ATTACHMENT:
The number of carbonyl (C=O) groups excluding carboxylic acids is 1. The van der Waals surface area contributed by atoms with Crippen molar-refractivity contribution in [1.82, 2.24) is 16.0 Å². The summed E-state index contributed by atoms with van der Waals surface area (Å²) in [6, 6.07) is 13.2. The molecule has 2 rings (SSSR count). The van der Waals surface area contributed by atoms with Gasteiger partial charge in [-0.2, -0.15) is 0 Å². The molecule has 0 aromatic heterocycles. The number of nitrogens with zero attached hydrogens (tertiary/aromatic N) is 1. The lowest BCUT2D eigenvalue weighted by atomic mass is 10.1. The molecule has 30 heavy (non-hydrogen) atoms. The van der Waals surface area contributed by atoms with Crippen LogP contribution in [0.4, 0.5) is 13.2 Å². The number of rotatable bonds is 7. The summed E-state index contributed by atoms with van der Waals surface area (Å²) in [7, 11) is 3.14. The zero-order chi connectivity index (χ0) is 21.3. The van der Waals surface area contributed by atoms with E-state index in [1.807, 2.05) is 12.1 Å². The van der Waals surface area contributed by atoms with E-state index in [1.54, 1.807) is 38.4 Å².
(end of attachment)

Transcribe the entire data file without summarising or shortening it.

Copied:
The number of carbonyl (C=O) groups excluding carboxylic acids is 1. The van der Waals surface area contributed by atoms with Crippen molar-refractivity contribution in [1.82, 2.24) is 16.0 Å². The summed E-state index contributed by atoms with van der Waals surface area (Å²) in [6, 6.07) is 13.2. The molecule has 2 rings (SSSR count). The van der Waals surface area contributed by atoms with Gasteiger partial charge in [-0.2, -0.15) is 0 Å². The molecule has 0 aromatic heterocycles. The number of nitrogens with zero attached hydrogens (tertiary/aromatic N) is 1. The lowest BCUT2D eigenvalue weighted by atomic mass is 10.1. The molecule has 30 heavy (non-hydrogen) atoms. The van der Waals surface area contributed by atoms with Crippen LogP contribution in [0.4, 0.5) is 13.2 Å². The number of rotatable bonds is 7. The summed E-state index contributed by atoms with van der Waals surface area (Å²) in [7, 11) is 3.14. The zero-order chi connectivity index (χ0) is 21.3. The van der Waals surface area contributed by atoms with E-state index in [1.807, 2.05) is 12.1 Å². The van der Waals surface area contributed by atoms with E-state index in [1.54, 1.807) is 38.4 Å².